|37000 Feet||Browse and search NASA's
Aviation Safety Reporting System
|Local Time Of Day||1201 To 1800|
|Locale Reference||airport : sba|
|Altitude||msl bound lower : 220|
msl bound upper : 2000
|Controlling Facilities||tracon : sba|
tower : sba
|Operator||general aviation : instructional|
|Make Model Name||Small Aircraft|
|Flight Phase||descent : approach|
|Function||flight crew : single pilot|
|Qualification||pilot : instrument|
pilot : private
|Experience||flight time last 90 days : 75|
flight time total : 485
flight time type : 345
|Function||observation : passenger|
|Anomaly||non adherence : published procedure|
non adherence : far
other anomaly other
|Independent Detector||other flight crewa|
|Resolutory Action||flight crew : became reoriented|
flight crew : regained aircraft control
|Primary Problem||Flight Crew Human Performance|
|Air Traffic Incident||Pilot Deviation|
While en route to sba destination, conditions went from clear to ceiling obscured, 100 overcast, RVR 1200, conditions not forecast during the briefing I received 3 hours prior to departure. On arrival I decided to shoot the approach. I showed my passenger, who although not a licensed pilot, has had some flight instruction and exposure to previous IFR trips, what the approach lights would look like, and assigned the task of looking for them, also explaining the elements of the approach and what would determine whether we landed or missed. The approach went smoothly aside from an inadvertent descent in VMC below GS intercept altitude by about 200 ft, about which approach control provided a gentle reminder. During the descent through the clouds (tops 800), I concentrated on INS, calling out altitudes at 100 ft intervals, ended the descent at 220 ft MSL and reconfigured for climb. Shortly after passenger suddenly yelled about going down, grabbed yoke and put aircraft into steep nose-up pitch, setting off stall horn, and then into a dive. While fighting for yoke I finally got passenger to let go, recovered a normal attitude and resumed climb out, all in essentially 0, 0 conditions. I am unaware of any problems which existed before passenger took the yoke but don't remember the 10 seconds or so before all this started. However I am sure that if we hadn't gained some altitude since beginning the missed, recovery would have been almost impossible given the extreme nature of the maneuvers which were induced. I received no communication from the tower or subsequently from approach control about this. They were probably unaware of what was happening as the elapsed time was very short and sampling by radar may not have shown any particularly unusual altitudes. I presume passenger was a victim of spatial disorientation and stress. I also presume that events such as this are rare, but that stress during such an event is probably not, either on the part of the passenger or pilot. Stress might have been reduced if I had continued to verbalize during missed approach segment. In future I will communicate more during the entire procedure. Perhaps a formal program for frequent passenger might help, analogous to AOPA's pinch hitter course, educating then about procedures and equipping them to help during various phases of an IFR flight. I have never been through a more terrifying experience.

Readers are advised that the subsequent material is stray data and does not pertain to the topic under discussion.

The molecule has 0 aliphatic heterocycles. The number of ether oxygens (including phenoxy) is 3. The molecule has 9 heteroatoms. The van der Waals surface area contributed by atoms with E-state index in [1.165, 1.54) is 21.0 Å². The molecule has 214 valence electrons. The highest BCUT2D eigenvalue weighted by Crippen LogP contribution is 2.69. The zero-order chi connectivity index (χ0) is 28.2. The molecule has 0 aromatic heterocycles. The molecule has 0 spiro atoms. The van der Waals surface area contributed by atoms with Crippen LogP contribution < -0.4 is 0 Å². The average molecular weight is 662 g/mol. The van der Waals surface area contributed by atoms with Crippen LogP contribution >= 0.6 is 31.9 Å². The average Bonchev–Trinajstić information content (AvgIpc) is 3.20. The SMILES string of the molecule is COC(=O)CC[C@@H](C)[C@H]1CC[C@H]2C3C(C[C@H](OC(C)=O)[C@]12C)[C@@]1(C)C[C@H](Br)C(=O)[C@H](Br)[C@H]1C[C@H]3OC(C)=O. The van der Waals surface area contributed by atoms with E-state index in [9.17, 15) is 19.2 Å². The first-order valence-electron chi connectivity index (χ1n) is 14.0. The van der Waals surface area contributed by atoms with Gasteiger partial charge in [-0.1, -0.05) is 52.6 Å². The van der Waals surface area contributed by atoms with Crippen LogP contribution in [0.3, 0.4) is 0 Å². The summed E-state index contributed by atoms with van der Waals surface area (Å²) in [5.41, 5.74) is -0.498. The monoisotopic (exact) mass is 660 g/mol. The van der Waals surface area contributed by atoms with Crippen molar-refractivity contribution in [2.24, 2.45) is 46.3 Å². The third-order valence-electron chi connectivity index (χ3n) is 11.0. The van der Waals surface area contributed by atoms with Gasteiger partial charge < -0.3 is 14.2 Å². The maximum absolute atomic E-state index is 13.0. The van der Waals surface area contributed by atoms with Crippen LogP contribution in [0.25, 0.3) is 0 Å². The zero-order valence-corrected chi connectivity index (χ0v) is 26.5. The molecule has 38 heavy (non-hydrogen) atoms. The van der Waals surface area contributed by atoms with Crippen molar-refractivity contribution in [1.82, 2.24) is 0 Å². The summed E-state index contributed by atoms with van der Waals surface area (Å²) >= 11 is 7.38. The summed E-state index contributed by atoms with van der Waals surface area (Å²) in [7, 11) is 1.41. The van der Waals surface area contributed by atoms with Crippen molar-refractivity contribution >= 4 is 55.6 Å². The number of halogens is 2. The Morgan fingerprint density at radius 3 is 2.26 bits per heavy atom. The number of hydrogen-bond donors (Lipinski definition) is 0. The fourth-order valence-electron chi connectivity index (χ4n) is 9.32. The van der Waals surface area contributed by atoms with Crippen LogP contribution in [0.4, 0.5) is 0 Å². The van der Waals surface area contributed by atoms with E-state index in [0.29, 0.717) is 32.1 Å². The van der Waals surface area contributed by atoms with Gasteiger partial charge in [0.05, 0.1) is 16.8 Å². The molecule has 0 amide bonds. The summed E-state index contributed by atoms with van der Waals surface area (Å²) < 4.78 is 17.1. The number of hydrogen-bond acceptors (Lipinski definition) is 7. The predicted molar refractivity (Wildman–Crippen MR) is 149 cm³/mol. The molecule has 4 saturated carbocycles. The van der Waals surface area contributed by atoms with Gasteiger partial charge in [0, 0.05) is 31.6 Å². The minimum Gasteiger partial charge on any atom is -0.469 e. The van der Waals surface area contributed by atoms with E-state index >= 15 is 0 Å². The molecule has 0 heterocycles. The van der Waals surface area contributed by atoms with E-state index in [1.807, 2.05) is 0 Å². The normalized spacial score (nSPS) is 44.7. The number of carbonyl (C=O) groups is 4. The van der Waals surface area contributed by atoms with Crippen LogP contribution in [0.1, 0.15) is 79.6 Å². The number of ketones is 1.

Original NASA ASRS Text
Title: SMA PLT CONDUCTING ILS APCH WITH WX BELOW MINIMUMS HAS PASSENGER GRAB CONTROL. LOSS OF CONTROL ENSUES.
Narrative: WHILE ENRTE TO SBA DEST, CONDITIONS WENT FROM CLR TO CEILING OBSCURED, 100 OVCST, RVR 1200, CONDITIONS NOT FORECAST DURING THE BRIEFING I RECEIVED 3 HRS PRIOR TO DEP. ON ARR I DECIDED TO SHOOT THE APCH. I SHOWED MY PAX, WHO ALTHOUGH NOT A LICENSED PLT, HAS HAD SOME FLT INSTRUCTION AND EXPOSURE TO PREVIOUS IFR TRIPS, WHAT THE APCH LIGHTS WOULD LOOK LIKE, AND ASSIGNED THE TASK OF LOOKING FOR THEM, ALSO EXPLAINING THE ELEMENTS OF THE APCH AND WHAT WOULD DETERMINE WHETHER WE LANDED OR MISSED. THE APCH WENT SMOOTHLY ASIDE FROM AN INADVERTENT DSCNT IN VMC BELOW GS INTERCEPT ALT BY ABOUT 200 FT, ABOUT WHICH APCH CTL PROVIDED A GENTLE REMINDER. DURING THE DSCNT THROUGH THE CLOUDS (TOPS 800), I CONCENTRATED ON INS, CALLING OUT ALTS AT 100 FT INTERVALS, ENDED THE DSCNT AT 220 FT MSL AND RECONFIGURED FOR CLB. SHORTLY AFTER PAX SUDDENLY YELLED ABOUT GOING DOWN, GRABBED YOKE AND PUT ACFT INTO STEEP NOSE-UP PITCH, SETTING OFF STALL HORN, AND THEN INTO A DIVE. WHILE FIGHTING FOR YOKE I FINALLY GOT PAX TO LET GO, RECOVERED A NORMAL ATTITUDE AND RESUMED CLBOUT, ALL IN ESSENTIALLY 0, 0 CONDITIONS. I AM UNAWARE OF ANY PROBS WHICH EXISTED BEFORE PAX TOOK THE YOKE BUT DON'T REMEMBER THE 10 SECS OR SO BEFORE ALL THIS STARTED. HOWEVER I AM SURE THAT IF WE HADN'T GAINED SOME ALT SINCE BEGINNING THE MISSED, RECOVERY WOULD HAVE BEEN ALMOST IMPOSSIBLE GIVEN THE EXTREME NATURE OF THE MANEUVERS WHICH WERE INDUCED. I RECEIVED NO COM FROM THE TWR OR SUBSEQUENTLY FROM APCH CTL ABOUT THIS. THEY WERE PROBABLY UNAWARE OF WHAT WAS HAPPENING AS THE ELAPSED TIME WAS VERY SHORT AND SAMPLING BY RADAR MAY NOT HAVE SHOWN ANY PARTICULARLY UNUSUAL ALTS. I PRESUME PAX WAS A VICTIM OF SPATIAL DISORIENTATION AND STRESS. I ALSO PRESUME THAT EVENTS SUCH AS THIS ARE RARE, BUT THAT STRESS DURING SUCH AN EVENT IS PROBABLY NOT, EITHER ON THE PART OF THE PAX OR PLT. STRESS MIGHT HAVE BEEN REDUCED IF I HAD CONTINUED TO VERBALIZE DURING MISSED APCH SEGMENT. IN FUTURE I WILL COMMUNICATE MORE DURING THE ENTIRE PROC. PERHAPS A FORMAL PROGRAM FOR FREQUENT PAX MIGHT HELP, ANALOGOUS TO AOPA'S PINCH HITTER COURSE, EDUCATING THEN ABOUT PROCS AND EQUIPPING THEM TO HELP DURING VARIOUS PHASES OF AN IFR FLT. I HAVE NEVER BEEN THROUGH A MORE TERRIFYING EXPERIENCE.
Data retrieved from NASA's ASRS site as of July 2007 and automatically converted to unabbreviated mixed upper/lowercase text. This report is for informational purposes with no guarantee of accuracy. See NASA's ASRS site for official report.